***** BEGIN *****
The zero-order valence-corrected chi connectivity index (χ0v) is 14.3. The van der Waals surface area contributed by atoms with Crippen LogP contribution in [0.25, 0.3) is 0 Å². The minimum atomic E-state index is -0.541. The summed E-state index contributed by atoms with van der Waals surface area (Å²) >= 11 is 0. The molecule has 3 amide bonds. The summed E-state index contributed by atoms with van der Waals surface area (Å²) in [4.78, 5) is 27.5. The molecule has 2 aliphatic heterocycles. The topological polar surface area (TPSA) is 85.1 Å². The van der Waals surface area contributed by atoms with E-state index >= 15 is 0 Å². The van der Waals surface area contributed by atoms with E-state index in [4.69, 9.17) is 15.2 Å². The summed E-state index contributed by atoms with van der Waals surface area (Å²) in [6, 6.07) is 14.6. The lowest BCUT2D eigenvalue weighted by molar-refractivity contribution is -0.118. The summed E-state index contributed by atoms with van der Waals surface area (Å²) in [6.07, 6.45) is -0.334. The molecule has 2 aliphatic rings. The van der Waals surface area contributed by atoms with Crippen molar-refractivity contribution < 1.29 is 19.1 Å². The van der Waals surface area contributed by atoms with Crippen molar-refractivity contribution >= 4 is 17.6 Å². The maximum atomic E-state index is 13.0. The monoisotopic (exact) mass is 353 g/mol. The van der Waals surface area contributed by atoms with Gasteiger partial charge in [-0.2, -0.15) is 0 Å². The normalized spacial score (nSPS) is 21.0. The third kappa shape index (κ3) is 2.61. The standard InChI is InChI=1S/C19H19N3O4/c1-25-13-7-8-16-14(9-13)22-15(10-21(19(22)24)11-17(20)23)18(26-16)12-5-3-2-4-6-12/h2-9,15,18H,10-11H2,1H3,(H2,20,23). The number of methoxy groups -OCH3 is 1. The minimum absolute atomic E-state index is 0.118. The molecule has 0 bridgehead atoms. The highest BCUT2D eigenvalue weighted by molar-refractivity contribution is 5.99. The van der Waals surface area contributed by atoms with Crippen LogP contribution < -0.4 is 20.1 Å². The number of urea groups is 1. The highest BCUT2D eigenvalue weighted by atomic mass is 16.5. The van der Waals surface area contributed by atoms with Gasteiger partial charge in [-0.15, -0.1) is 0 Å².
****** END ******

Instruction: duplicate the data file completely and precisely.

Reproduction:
The zero-order valence-corrected chi connectivity index (χ0v) is 14.3. The van der Waals surface area contributed by atoms with Crippen LogP contribution in [0.25, 0.3) is 0 Å². The minimum atomic E-state index is -0.541. The summed E-state index contributed by atoms with van der Waals surface area (Å²) >= 11 is 0. The molecule has 3 amide bonds. The summed E-state index contributed by atoms with van der Waals surface area (Å²) in [4.78, 5) is 27.5. The molecule has 2 aliphatic heterocycles. The topological polar surface area (TPSA) is 85.1 Å². The van der Waals surface area contributed by atoms with E-state index >= 15 is 0 Å². The van der Waals surface area contributed by atoms with E-state index in [4.69, 9.17) is 15.2 Å². The summed E-state index contributed by atoms with van der Waals surface area (Å²) in [6, 6.07) is 14.6. The lowest BCUT2D eigenvalue weighted by molar-refractivity contribution is -0.118. The summed E-state index contributed by atoms with van der Waals surface area (Å²) in [6.07, 6.45) is -0.334. The molecule has 2 aliphatic rings. The van der Waals surface area contributed by atoms with Crippen molar-refractivity contribution < 1.29 is 19.1 Å². The van der Waals surface area contributed by atoms with Crippen molar-refractivity contribution >= 4 is 17.6 Å². The maximum atomic E-state index is 13.0. The monoisotopic (exact) mass is 353 g/mol. The van der Waals surface area contributed by atoms with Gasteiger partial charge in [-0.2, -0.15) is 0 Å². The normalized spacial score (nSPS) is 21.0. The third kappa shape index (κ3) is 2.61. The standard InChI is InChI=1S/C19H19N3O4/c1-25-13-7-8-16-14(9-13)22-15(10-21(19(22)24)11-17(20)23)18(26-16)12-5-3-2-4-6-12/h2-9,15,18H,10-11H2,1H3,(H2,20,23). The number of methoxy groups -OCH3 is 1. The minimum absolute atomic E-state index is 0.118. The molecule has 0 bridgehead atoms. The highest BCUT2D eigenvalue weighted by molar-refractivity contribution is 5.99. The van der Waals surface area contributed by atoms with Crippen LogP contribution < -0.4 is 20.1 Å². The number of urea groups is 1. The highest BCUT2D eigenvalue weighted by atomic mass is 16.5. The van der Waals surface area contributed by atoms with Gasteiger partial charge in [-0.15, -0.1) is 0 Å².